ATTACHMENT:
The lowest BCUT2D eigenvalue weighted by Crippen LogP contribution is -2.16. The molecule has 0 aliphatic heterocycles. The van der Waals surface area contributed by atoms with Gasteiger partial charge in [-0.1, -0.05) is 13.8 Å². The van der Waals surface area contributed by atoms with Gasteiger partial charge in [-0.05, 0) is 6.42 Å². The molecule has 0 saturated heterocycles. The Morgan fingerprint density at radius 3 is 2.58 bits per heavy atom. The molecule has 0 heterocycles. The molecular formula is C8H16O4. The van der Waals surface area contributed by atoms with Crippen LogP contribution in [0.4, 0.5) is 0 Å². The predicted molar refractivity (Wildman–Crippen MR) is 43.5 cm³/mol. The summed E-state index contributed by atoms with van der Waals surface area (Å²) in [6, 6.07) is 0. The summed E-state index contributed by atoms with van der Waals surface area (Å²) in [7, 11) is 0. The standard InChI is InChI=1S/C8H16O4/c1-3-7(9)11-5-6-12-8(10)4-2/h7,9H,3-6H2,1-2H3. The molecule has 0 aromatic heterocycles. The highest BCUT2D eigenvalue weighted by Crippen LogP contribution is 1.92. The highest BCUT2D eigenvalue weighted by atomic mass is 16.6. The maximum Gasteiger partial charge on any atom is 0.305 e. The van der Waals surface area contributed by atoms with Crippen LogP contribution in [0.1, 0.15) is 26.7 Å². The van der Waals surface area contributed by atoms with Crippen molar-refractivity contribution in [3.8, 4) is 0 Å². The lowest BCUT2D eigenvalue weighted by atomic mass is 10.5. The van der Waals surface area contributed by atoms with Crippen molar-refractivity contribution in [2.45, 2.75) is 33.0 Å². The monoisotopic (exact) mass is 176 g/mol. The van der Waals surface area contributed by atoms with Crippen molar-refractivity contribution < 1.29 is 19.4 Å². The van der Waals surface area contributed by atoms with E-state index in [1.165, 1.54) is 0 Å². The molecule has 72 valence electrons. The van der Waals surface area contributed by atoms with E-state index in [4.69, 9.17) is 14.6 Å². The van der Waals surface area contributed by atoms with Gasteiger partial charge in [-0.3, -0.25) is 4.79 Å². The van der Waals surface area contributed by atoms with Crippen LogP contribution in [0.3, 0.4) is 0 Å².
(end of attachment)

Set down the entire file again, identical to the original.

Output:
The lowest BCUT2D eigenvalue weighted by Crippen LogP contribution is -2.16. The molecule has 0 aliphatic heterocycles. The van der Waals surface area contributed by atoms with Gasteiger partial charge in [-0.1, -0.05) is 13.8 Å². The van der Waals surface area contributed by atoms with Gasteiger partial charge in [-0.05, 0) is 6.42 Å². The molecule has 0 saturated heterocycles. The Morgan fingerprint density at radius 3 is 2.58 bits per heavy atom. The molecule has 0 heterocycles. The molecular formula is C8H16O4. The van der Waals surface area contributed by atoms with Crippen LogP contribution in [0.4, 0.5) is 0 Å². The predicted molar refractivity (Wildman–Crippen MR) is 43.5 cm³/mol. The summed E-state index contributed by atoms with van der Waals surface area (Å²) in [6, 6.07) is 0. The summed E-state index contributed by atoms with van der Waals surface area (Å²) in [7, 11) is 0. The standard InChI is InChI=1S/C8H16O4/c1-3-7(9)11-5-6-12-8(10)4-2/h7,9H,3-6H2,1-2H3. The molecule has 0 aromatic heterocycles. The highest BCUT2D eigenvalue weighted by Crippen LogP contribution is 1.92. The highest BCUT2D eigenvalue weighted by atomic mass is 16.6. The maximum Gasteiger partial charge on any atom is 0.305 e. The van der Waals surface area contributed by atoms with Crippen LogP contribution in [0.1, 0.15) is 26.7 Å². The van der Waals surface area contributed by atoms with Crippen molar-refractivity contribution in [3.8, 4) is 0 Å². The lowest BCUT2D eigenvalue weighted by atomic mass is 10.5. The van der Waals surface area contributed by atoms with Crippen molar-refractivity contribution in [2.45, 2.75) is 33.0 Å². The monoisotopic (exact) mass is 176 g/mol. The van der Waals surface area contributed by atoms with Crippen molar-refractivity contribution < 1.29 is 19.4 Å². The van der Waals surface area contributed by atoms with E-state index in [1.165, 1.54) is 0 Å². The molecule has 72 valence electrons. The van der Waals surface area contributed by atoms with E-state index in [4.69, 9.17) is 14.6 Å². The van der Waals surface area contributed by atoms with Gasteiger partial charge in [-0.3, -0.25) is 4.79 Å². The van der Waals surface area contributed by atoms with Crippen LogP contribution in [0.3, 0.4) is 0 Å².